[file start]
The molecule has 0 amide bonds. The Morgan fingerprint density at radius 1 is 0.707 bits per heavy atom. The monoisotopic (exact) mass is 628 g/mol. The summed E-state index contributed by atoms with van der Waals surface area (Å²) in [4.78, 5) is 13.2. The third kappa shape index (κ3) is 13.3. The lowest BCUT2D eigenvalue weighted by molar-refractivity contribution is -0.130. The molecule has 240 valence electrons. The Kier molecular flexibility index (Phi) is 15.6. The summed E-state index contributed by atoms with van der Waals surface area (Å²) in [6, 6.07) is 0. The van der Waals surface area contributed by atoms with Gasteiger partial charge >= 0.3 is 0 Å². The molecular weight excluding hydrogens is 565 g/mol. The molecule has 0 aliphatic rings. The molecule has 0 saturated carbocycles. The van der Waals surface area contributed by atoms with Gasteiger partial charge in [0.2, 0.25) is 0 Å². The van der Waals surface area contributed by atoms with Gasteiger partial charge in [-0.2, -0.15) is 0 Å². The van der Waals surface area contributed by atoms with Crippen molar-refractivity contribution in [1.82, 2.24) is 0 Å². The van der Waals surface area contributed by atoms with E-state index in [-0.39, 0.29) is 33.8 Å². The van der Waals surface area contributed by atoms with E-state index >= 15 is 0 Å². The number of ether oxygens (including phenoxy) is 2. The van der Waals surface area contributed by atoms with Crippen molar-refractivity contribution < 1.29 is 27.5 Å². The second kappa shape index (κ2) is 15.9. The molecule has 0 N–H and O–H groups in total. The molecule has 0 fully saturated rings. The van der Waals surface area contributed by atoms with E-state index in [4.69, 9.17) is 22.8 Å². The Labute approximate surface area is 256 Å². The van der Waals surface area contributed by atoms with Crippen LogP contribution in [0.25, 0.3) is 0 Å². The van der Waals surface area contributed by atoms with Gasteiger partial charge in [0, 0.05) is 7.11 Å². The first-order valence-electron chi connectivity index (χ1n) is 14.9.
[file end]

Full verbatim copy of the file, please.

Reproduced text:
The molecule has 0 amide bonds. The Morgan fingerprint density at radius 1 is 0.707 bits per heavy atom. The monoisotopic (exact) mass is 628 g/mol. The summed E-state index contributed by atoms with van der Waals surface area (Å²) in [4.78, 5) is 13.2. The third kappa shape index (κ3) is 13.3. The lowest BCUT2D eigenvalue weighted by molar-refractivity contribution is -0.130. The molecule has 240 valence electrons. The Kier molecular flexibility index (Phi) is 15.6. The summed E-state index contributed by atoms with van der Waals surface area (Å²) in [6, 6.07) is 0. The van der Waals surface area contributed by atoms with Gasteiger partial charge >= 0.3 is 0 Å². The molecular weight excluding hydrogens is 565 g/mol. The molecule has 0 aliphatic rings. The molecule has 0 saturated carbocycles. The van der Waals surface area contributed by atoms with Gasteiger partial charge in [0.2, 0.25) is 0 Å². The van der Waals surface area contributed by atoms with Gasteiger partial charge in [-0.2, -0.15) is 0 Å². The van der Waals surface area contributed by atoms with Crippen molar-refractivity contribution in [1.82, 2.24) is 0 Å². The van der Waals surface area contributed by atoms with E-state index in [-0.39, 0.29) is 33.8 Å². The van der Waals surface area contributed by atoms with E-state index >= 15 is 0 Å². The number of ether oxygens (including phenoxy) is 2. The van der Waals surface area contributed by atoms with Crippen molar-refractivity contribution < 1.29 is 27.5 Å². The second kappa shape index (κ2) is 15.9. The molecule has 0 N–H and O–H groups in total. The molecule has 0 fully saturated rings. The van der Waals surface area contributed by atoms with E-state index in [4.69, 9.17) is 22.8 Å². The Labute approximate surface area is 256 Å². The van der Waals surface area contributed by atoms with Crippen LogP contribution in [0.25, 0.3) is 0 Å². The van der Waals surface area contributed by atoms with Gasteiger partial charge in [0, 0.05) is 7.11 Å². The first-order valence-electron chi connectivity index (χ1n) is 14.9.